I love the conceptual phase of projects. Scribbles, sketches and ideas in the middle of the night.
Sadly (and probably rightly) not every concept ends up seeing its way to the outside world. Some are shelved completely while others sit quietly hoping to be brought to life one day.
I thought I’d share a few of my favorites from time to time.
A few years ago dentist Martyn Sweet asked me to come up with an identity for his new practice Kingston Beach Dental. I couldn’t resist a play on Sweet Tooth of course (what are the odds?) but the final logo design was probably the right balance of professional and playful.
The final logo is on the right.
And for a Hobart-based green grocer. Quality, affordable and local produce – the Apple Tree shop.
And another for an interesting eatery on the outskirts of Sydney. The concept was for a community focused, open kitchen, shared table restaurant/cafe. A project postponed but a great idea…
10 months and 240 pages later Great, Grand & Famous Champagnes has won the 2011 Gourmand Wine Book Award for best Australian book in the category “French Wine”. The book will now compete against winners in this category from other countries, with the winner “Best in the World” to be announced at the Paris Cookbook Fair in March 2012.
That has to be worth a celebratory glass of Prosecco.
Happily my first project back in Tas was for the wonderful Arts Tasmania – the Tasmanian Government’s arts funding, policy and advice body.
The handbook is a practical guide for Tasmanians working in the arts and cultural sector. It provides information on opportunities and funding through Arts Tasmania’s grants and loans programs.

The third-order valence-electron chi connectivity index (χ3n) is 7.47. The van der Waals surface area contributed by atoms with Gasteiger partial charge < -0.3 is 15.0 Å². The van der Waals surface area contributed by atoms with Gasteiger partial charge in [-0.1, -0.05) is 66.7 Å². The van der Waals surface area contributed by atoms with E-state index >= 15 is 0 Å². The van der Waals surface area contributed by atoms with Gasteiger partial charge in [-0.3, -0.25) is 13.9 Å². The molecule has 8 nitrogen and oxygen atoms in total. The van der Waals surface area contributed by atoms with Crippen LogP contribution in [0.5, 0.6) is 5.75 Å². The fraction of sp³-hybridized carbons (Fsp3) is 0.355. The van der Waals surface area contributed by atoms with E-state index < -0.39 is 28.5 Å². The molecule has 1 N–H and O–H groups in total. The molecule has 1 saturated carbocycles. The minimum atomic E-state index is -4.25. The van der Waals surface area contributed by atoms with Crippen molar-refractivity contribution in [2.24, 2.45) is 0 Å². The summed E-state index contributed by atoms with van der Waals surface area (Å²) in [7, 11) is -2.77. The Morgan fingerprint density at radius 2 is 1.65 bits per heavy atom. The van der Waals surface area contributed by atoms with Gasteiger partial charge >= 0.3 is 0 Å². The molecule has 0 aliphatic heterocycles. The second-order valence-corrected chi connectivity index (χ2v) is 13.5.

The 2013 book was designed to be a handy A6 pocket size. 12pt type and a simple image and text grid were adopted throughout for accessibility, easy reference and the design was conceived to fall in line with the Tas Gov style (despite attempts to sidestep the swishy brand strip!).
The handbook is a great resource and it was a pleasure working on the project with the team at Arts Tas.
Today I went out to Print Applied Technology’s factory for a press check on the cover. I love seeing all the equipment in action from the presses to the binders. The new presses are impressive and highly efficient but it’s the older equipment like the Heidleberg letterpress that I’m really interested in. While they aren’t really used for traditional letterpress printing any more they are still used for foil stamping and die-cutting. Each operator is so knowledgeable and experienced in their field – I really enjoyed talking with them about their work. The highlight for me though was a trip upstairs to the bookbinding room. Old presses, cast type, leathers and ‘linen’ for binding and a craftsman called Milton. His skill, attention to detail and patience are remarkable.
Thanks to Bob and Dallas for showing me around.